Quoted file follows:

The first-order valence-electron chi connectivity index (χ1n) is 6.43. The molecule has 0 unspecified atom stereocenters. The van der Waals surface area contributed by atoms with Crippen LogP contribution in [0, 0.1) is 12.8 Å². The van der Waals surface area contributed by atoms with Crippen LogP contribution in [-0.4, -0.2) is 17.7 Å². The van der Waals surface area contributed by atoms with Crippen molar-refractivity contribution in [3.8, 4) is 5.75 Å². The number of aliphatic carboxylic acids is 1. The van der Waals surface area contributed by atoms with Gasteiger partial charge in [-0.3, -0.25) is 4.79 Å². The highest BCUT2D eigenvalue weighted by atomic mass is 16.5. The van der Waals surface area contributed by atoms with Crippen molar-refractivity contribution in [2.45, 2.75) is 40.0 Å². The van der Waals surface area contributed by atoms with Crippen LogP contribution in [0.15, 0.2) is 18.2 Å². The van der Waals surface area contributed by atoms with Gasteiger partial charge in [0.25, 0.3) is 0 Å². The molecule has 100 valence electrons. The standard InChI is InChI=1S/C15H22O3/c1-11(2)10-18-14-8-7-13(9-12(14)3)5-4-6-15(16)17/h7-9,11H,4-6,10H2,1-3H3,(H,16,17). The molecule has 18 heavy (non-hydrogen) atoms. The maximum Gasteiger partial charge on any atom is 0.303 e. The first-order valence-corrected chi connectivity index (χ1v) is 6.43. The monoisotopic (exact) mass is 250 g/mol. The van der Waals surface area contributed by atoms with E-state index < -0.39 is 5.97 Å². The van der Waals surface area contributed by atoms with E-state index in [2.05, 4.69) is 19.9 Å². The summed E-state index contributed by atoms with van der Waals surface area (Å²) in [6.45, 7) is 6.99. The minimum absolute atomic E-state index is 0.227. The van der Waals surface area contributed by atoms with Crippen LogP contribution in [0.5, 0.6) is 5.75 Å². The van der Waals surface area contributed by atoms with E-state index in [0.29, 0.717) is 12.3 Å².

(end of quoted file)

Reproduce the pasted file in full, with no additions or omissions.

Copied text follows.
The first-order valence-electron chi connectivity index (χ1n) is 6.43. The molecule has 0 unspecified atom stereocenters. The van der Waals surface area contributed by atoms with Crippen LogP contribution in [0, 0.1) is 12.8 Å². The van der Waals surface area contributed by atoms with Crippen LogP contribution in [-0.4, -0.2) is 17.7 Å². The van der Waals surface area contributed by atoms with Crippen molar-refractivity contribution in [3.8, 4) is 5.75 Å². The number of aliphatic carboxylic acids is 1. The van der Waals surface area contributed by atoms with Gasteiger partial charge in [-0.3, -0.25) is 4.79 Å². The highest BCUT2D eigenvalue weighted by atomic mass is 16.5. The van der Waals surface area contributed by atoms with Crippen molar-refractivity contribution in [2.45, 2.75) is 40.0 Å². The van der Waals surface area contributed by atoms with Crippen LogP contribution in [0.15, 0.2) is 18.2 Å². The van der Waals surface area contributed by atoms with Gasteiger partial charge in [0.25, 0.3) is 0 Å². The molecule has 100 valence electrons. The standard InChI is InChI=1S/C15H22O3/c1-11(2)10-18-14-8-7-13(9-12(14)3)5-4-6-15(16)17/h7-9,11H,4-6,10H2,1-3H3,(H,16,17). The molecule has 18 heavy (non-hydrogen) atoms. The maximum Gasteiger partial charge on any atom is 0.303 e. The first-order valence-corrected chi connectivity index (χ1v) is 6.43. The monoisotopic (exact) mass is 250 g/mol. The van der Waals surface area contributed by atoms with E-state index < -0.39 is 5.97 Å². The van der Waals surface area contributed by atoms with E-state index in [2.05, 4.69) is 19.9 Å². The summed E-state index contributed by atoms with van der Waals surface area (Å²) in [6.45, 7) is 6.99. The minimum absolute atomic E-state index is 0.227. The van der Waals surface area contributed by atoms with Crippen LogP contribution in [0.5, 0.6) is 5.75 Å². The van der Waals surface area contributed by atoms with E-state index in [0.29, 0.717) is 12.3 Å².